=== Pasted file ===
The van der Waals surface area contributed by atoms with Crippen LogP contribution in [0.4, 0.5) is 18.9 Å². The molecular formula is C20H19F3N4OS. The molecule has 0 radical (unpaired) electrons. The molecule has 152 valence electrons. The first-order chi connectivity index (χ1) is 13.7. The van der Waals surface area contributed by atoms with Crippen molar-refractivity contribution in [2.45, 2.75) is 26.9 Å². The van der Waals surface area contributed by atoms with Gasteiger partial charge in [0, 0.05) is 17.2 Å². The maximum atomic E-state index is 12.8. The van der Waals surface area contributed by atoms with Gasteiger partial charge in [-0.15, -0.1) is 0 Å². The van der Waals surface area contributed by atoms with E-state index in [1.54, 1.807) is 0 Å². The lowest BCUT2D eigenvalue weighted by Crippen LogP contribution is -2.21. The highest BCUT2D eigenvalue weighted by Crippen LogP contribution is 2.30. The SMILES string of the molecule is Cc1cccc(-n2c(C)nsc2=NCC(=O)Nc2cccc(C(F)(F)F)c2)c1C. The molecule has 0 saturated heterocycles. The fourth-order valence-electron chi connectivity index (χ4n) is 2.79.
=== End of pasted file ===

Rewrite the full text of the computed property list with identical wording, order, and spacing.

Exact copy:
The van der Waals surface area contributed by atoms with Crippen LogP contribution in [0.4, 0.5) is 18.9 Å². The molecular formula is C20H19F3N4OS. The molecule has 0 radical (unpaired) electrons. The molecule has 152 valence electrons. The first-order chi connectivity index (χ1) is 13.7. The van der Waals surface area contributed by atoms with Crippen molar-refractivity contribution in [2.45, 2.75) is 26.9 Å². The van der Waals surface area contributed by atoms with Gasteiger partial charge in [0, 0.05) is 17.2 Å². The maximum atomic E-state index is 12.8. The van der Waals surface area contributed by atoms with Gasteiger partial charge in [-0.15, -0.1) is 0 Å². The van der Waals surface area contributed by atoms with E-state index in [1.54, 1.807) is 0 Å². The lowest BCUT2D eigenvalue weighted by Crippen LogP contribution is -2.21. The highest BCUT2D eigenvalue weighted by Crippen LogP contribution is 2.30. The SMILES string of the molecule is Cc1cccc(-n2c(C)nsc2=NCC(=O)Nc2cccc(C(F)(F)F)c2)c1C. The molecule has 0 saturated heterocycles. The fourth-order valence-electron chi connectivity index (χ4n) is 2.79.